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[IP] Living with Diabetes Psychologically

I've been following the discussion of friends and family with great
interest -- different people express themselves differently, but I
really don't think there is all that much disagreement.

I've always felt that, as diabetics, we're in a damned if you do, damned
if you don't situation.

All the adorable little children are just that, really cute and active
and ALIVE and healthy-looking, and it's hard for the public to
understand that they are children at risk -- it's a WHOLE lot easier to
feel compassion for a child in a wheelchair.

We WANT to be active and happy and lead as normal a life as possible,
free of discrimination, but we ALSO want to receive the accommodations
we need in school, sports, camp, work, etc. That's a complex idea, and
hard for the public to understand -- to them, it seems like we want it
both ways.  

Much of what we do goes on in our heads, and the public doesn't see
that, either -- all they see is the syringe (or pushing the buttons on
our "pagers", and they don't know how much thought has gone into making
the decision of how much insulin to take, nor do they feel the anxiety
of what will happen if I made the wrong decision.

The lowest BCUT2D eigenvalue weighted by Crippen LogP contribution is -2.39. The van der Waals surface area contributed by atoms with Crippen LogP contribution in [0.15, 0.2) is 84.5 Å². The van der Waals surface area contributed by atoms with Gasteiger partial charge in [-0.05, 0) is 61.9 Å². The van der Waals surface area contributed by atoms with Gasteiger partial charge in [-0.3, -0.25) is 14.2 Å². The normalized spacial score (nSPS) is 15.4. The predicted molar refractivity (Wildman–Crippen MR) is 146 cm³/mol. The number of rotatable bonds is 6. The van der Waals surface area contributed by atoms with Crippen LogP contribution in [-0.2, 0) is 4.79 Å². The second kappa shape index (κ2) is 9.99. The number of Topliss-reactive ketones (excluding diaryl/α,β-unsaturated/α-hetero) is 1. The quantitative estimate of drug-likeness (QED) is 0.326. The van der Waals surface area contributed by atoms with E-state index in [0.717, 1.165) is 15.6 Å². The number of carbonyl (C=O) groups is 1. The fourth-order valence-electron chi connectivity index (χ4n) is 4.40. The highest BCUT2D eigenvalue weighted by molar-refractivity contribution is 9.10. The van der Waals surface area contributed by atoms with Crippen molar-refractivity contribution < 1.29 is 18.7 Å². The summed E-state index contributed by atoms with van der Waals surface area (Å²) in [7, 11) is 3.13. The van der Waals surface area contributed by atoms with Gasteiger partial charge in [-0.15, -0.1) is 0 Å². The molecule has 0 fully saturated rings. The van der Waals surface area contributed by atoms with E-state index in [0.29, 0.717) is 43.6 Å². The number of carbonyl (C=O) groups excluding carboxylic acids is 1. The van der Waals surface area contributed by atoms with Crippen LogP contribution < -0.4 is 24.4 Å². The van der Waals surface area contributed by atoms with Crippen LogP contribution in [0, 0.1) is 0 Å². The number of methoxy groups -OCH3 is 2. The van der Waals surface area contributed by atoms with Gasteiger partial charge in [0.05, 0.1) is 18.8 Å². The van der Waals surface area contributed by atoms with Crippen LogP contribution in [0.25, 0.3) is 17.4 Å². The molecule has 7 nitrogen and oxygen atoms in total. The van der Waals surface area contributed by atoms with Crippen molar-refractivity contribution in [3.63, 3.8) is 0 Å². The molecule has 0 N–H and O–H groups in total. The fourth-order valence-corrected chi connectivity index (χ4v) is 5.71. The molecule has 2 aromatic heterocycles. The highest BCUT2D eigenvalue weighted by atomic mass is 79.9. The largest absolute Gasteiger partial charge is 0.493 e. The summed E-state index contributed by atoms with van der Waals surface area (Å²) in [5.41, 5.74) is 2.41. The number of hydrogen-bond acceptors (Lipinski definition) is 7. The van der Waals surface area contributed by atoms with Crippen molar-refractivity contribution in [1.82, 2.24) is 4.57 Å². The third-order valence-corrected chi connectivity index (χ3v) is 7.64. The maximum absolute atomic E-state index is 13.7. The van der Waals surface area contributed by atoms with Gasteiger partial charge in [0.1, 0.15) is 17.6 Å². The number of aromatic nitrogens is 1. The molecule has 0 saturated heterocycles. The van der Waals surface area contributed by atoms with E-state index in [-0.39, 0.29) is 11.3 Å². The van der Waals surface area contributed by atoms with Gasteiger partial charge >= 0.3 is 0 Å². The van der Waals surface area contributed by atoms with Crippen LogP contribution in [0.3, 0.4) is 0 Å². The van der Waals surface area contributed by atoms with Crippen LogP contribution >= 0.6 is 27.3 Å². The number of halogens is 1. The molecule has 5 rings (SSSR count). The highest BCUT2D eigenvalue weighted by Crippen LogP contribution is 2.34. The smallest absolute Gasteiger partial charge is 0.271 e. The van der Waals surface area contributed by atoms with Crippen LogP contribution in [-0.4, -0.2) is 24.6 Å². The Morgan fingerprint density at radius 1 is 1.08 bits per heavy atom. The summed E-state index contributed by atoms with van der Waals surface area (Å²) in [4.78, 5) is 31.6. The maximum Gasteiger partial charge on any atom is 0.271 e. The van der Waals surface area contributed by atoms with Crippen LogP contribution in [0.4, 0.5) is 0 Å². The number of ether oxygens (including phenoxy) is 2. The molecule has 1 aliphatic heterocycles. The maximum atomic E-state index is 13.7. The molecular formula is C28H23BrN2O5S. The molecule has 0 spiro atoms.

All they see is that I just slipped a glucose tablet into my mouth --
they didn't perceive the panicky feeling of going hypo, nor do they feel
the icky-sticky feeling of being too high, because they can't see it.
And if I talk about it too much, their eyes glaze over, because they
REALLY can't understand. 

I figure we need a lot of patience, and good humor -- we're not dealing
with evil intentions, just ignorance that may not even know it's

As far as what to tell a child, I really think it depends on the child's
age and maturity level, but I think you can be honest. You don't have to
go into all the details, but the answer to why I have to take insulin
and measure BGs, etc. is surely "in order to stay healthy, and not feel
sick." At some point, they become aware that diabetes can cause
complications, and again, the honest answer is that no one knows whether
a certain individual will get complications, so we do the best we can
with what we have. We try to keep good BGs not only because it improves
our CHANCES of not getting complications (but no guarantee), but we
really DO feel better when our BGs are in a good range. 

Immediate feelings need to be recognized -- there ARE times when it's
emotionally too much, and that needs to be accepted -- the feeling is
valid, even if there is no choice as to action. ANY chronic disease is a
pain in the butt -- and just because there ARE others that are worse
doesn't make me feel any better. 

HOWEVER, I think the attitude needs to be that we work on accepting what
we have to accept and get on with our lives because we can't change it.
Possibilities of death and disability mustn't be allowed to become
obsessions -- if something happens, we'll deal with it, but why worry
when it just might NOT happen!

OK, end of soapbox -- a rather moderate one if you know me! 
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 Natalie A. Sera, with all her ducks in a row!
 Type Weird, pumping!
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